At its discretion, the CSP may make exceptions to the new process for sponsorships to support ministerial mandate and budget commitments. Currently, this includes sponsorship requests for Indigenous businesses and suppliers interested in participating in social procurement opportunities. In such cases, contracting officers will be required to submit a Private Sector Organization Screening (PSOS) request form along with a director level approved valid justification to the CSP at tpsgc.ssiinscription-issregistration.pwgsc@tpsgc-pwgsc.gc.ca.

Finally, as an interim measure, for suppliers already part of existing Standing Offers or Supply Arrangements (SOSAs) with security requirements, the CSP will continue to process PSOS request forms submitted on their behalf on an as-needed basis. This means that there will be no changes at this time to the security clearance process for suppliers participating in existing SOSAs. Further guidance on how the new CSP security clearance process will be applied to SOSAs in the future will be distributed to contracting officers at a later date.

The Contract Security Program and Contract Security Manual

On November 12, 2020, the CSP published the first version of the Contract Security Manual (CSM). The legacy Industrial Security Manual (ISM) was re-written into the CSM to ensure that private sector organizations could better understand security and related requirements in government contracting.

In the Supply Manual and the Standard Acquisition Clauses and Conditions (SACC) Manual, all previous references to the ISM have been changed to the CSM and all prior references to the Canadian Industrial Security Directorate (CISD) have been changed to the Contract Security Program (CSP).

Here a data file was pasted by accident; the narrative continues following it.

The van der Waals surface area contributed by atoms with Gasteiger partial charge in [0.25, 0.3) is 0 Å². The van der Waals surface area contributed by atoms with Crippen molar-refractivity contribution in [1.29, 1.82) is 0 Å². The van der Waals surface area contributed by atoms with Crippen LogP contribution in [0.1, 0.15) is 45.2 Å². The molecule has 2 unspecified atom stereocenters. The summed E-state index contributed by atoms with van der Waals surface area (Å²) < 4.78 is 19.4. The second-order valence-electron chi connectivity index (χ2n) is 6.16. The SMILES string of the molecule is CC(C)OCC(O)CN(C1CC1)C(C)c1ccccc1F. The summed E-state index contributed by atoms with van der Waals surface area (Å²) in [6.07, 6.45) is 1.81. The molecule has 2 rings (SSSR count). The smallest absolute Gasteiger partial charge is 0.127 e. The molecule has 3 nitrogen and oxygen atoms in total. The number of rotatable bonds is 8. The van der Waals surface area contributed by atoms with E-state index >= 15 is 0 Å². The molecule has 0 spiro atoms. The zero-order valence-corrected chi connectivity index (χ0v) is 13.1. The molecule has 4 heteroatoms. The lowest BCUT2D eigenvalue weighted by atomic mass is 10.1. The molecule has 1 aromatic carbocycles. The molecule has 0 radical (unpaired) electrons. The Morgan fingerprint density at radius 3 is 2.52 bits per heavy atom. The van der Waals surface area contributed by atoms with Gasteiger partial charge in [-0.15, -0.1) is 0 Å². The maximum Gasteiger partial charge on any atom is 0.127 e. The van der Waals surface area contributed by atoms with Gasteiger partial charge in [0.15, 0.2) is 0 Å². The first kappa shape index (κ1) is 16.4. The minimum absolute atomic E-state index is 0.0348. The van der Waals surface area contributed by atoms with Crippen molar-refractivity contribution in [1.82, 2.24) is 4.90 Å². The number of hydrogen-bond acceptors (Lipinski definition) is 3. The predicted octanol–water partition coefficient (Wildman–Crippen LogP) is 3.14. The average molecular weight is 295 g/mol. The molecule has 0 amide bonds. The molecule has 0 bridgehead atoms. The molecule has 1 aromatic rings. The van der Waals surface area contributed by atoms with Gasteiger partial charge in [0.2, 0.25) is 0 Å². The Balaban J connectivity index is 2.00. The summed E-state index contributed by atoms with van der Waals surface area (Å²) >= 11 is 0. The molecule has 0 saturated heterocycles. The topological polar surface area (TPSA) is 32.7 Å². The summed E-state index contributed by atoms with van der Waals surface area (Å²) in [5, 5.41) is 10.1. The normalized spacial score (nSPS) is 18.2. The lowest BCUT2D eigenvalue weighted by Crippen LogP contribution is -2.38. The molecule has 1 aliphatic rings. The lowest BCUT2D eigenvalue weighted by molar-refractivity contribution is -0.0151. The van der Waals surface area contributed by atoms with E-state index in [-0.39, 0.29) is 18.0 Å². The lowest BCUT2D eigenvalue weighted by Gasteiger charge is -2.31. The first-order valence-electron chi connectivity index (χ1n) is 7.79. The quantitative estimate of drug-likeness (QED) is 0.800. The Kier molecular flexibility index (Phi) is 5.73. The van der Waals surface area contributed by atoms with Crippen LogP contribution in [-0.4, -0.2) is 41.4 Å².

Foreign Ownership, Control or Influence

This PN also contains updates to the policy requirements regarding Foreign Ownership, Control or Influence (FOCI). A FOCI evaluation must be completed in all situations where a third-party individual, firm, or government is assumed to possess dominance of, or authority over, a Canadian facility to such a degree that a third-party individual, firm or government may gain unauthorized access to extremely sensitive information or assets. A FOCI evaluation is an administrative determination of the nature and extent of foreign dominance over the contractor’s management and/or operations. Espionage of industrial and commercial secrets is a serious threat to Canada’s economic, defence and political interests and those of its allies.

Revisions to the Supply Manual

The Supply Manual has been revised to reflect this PN. For more details, refer to the Affected Supply Manual sections listed below.

Revisions to the Standards Acquisitions Clauses and Conditions (SACC) Manual

The SACC Manual has been revised to reflect this PN. For more details, refer to the Affected SACC Manual sections listed below.

Revisions to the Standard Procurement Templates

The Standard Procurement TemplatesThe information is only accessible to federal government department and agency employees. have been revised on GCPedia.

Contact Information

For general inquiries regarding the changes to the contract security screening process, please refer to CSP’s Q&A documentThe information is only accessible to federal government department and agency employees.. If your questions are not addressed in the Q&A document, you may contact the Contract Security Program’s Client Service Centre for assistance.

Questions regarding to the Supply Manual can be sent by email to:

Questions regarding the SACC Manual and Standard Procurement Templates may be sent to:

Affected Supply Manual sections